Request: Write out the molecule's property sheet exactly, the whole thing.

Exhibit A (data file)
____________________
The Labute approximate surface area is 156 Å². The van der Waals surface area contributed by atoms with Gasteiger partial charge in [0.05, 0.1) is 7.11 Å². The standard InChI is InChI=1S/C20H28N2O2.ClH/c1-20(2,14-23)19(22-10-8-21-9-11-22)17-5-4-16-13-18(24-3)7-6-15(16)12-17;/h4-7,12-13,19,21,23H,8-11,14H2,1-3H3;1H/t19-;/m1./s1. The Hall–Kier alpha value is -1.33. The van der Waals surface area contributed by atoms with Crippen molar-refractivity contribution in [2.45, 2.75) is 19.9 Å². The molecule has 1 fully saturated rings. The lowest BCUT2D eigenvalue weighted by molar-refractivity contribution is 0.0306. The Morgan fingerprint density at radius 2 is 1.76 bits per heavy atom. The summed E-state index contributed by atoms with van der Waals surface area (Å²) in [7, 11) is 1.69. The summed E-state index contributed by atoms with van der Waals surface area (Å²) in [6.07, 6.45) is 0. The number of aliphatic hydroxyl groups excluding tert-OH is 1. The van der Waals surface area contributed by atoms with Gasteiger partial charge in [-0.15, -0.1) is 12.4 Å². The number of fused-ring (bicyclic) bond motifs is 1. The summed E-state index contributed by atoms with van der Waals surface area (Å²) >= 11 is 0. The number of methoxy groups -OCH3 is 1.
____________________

The Labute approximate surface area is 156 Å². The van der Waals surface area contributed by atoms with Gasteiger partial charge in [0.05, 0.1) is 7.11 Å². The standard InChI is InChI=1S/C20H28N2O2.ClH/c1-20(2,14-23)19(22-10-8-21-9-11-22)17-5-4-16-13-18(24-3)7-6-15(16)12-17;/h4-7,12-13,19,21,23H,8-11,14H2,1-3H3;1H/t19-;/m1./s1. The Hall–Kier alpha value is -1.33. The van der Waals surface area contributed by atoms with Crippen molar-refractivity contribution in [2.45, 2.75) is 19.9 Å². The molecule has 1 fully saturated rings. The lowest BCUT2D eigenvalue weighted by molar-refractivity contribution is 0.0306. The Morgan fingerprint density at radius 2 is 1.76 bits per heavy atom. The summed E-state index contributed by atoms with van der Waals surface area (Å²) in [7, 11) is 1.69. The summed E-state index contributed by atoms with van der Waals surface area (Å²) in [6.07, 6.45) is 0. The number of aliphatic hydroxyl groups excluding tert-OH is 1. The van der Waals surface area contributed by atoms with Gasteiger partial charge in [-0.15, -0.1) is 12.4 Å². The number of fused-ring (bicyclic) bond motifs is 1. The summed E-state index contributed by atoms with van der Waals surface area (Å²) >= 11 is 0. The number of methoxy groups -OCH3 is 1.